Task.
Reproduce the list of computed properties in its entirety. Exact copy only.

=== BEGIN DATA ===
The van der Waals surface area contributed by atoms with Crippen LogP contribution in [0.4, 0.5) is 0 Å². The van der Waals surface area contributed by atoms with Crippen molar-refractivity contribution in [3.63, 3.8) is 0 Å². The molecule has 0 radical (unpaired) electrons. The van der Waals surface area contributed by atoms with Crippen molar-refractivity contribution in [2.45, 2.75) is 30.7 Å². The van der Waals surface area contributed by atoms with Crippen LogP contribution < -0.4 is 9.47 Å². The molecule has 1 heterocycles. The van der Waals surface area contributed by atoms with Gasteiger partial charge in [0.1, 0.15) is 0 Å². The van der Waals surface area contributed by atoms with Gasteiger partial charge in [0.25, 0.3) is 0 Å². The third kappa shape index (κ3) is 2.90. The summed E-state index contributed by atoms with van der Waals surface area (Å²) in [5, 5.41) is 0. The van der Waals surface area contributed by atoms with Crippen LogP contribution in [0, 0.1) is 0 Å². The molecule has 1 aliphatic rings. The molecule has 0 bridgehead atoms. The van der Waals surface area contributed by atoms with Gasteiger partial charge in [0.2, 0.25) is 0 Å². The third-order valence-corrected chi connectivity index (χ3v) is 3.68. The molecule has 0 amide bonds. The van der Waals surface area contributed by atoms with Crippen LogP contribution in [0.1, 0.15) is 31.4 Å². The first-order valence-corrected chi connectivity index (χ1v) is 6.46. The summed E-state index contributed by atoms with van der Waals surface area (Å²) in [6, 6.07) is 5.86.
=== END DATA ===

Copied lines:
The van der Waals surface area contributed by atoms with Crippen LogP contribution in [0.4, 0.5) is 0 Å². The van der Waals surface area contributed by atoms with Crippen molar-refractivity contribution in [3.63, 3.8) is 0 Å². The molecule has 0 radical (unpaired) electrons. The van der Waals surface area contributed by atoms with Crippen molar-refractivity contribution in [2.45, 2.75) is 30.7 Å². The van der Waals surface area contributed by atoms with Crippen LogP contribution < -0.4 is 9.47 Å². The molecule has 1 heterocycles. The van der Waals surface area contributed by atoms with Gasteiger partial charge in [0.1, 0.15) is 0 Å². The van der Waals surface area contributed by atoms with Gasteiger partial charge in [0.25, 0.3) is 0 Å². The third kappa shape index (κ3) is 2.90. The summed E-state index contributed by atoms with van der Waals surface area (Å²) in [5, 5.41) is 0. The van der Waals surface area contributed by atoms with Crippen LogP contribution in [0, 0.1) is 0 Å². The molecule has 1 aliphatic rings. The molecule has 0 bridgehead atoms. The van der Waals surface area contributed by atoms with Gasteiger partial charge in [0.2, 0.25) is 0 Å². The third-order valence-corrected chi connectivity index (χ3v) is 3.68. The molecule has 0 amide bonds. The van der Waals surface area contributed by atoms with Crippen LogP contribution in [0.1, 0.15) is 31.4 Å². The first-order valence-corrected chi connectivity index (χ1v) is 6.46. The summed E-state index contributed by atoms with van der Waals surface area (Å²) in [6, 6.07) is 5.86.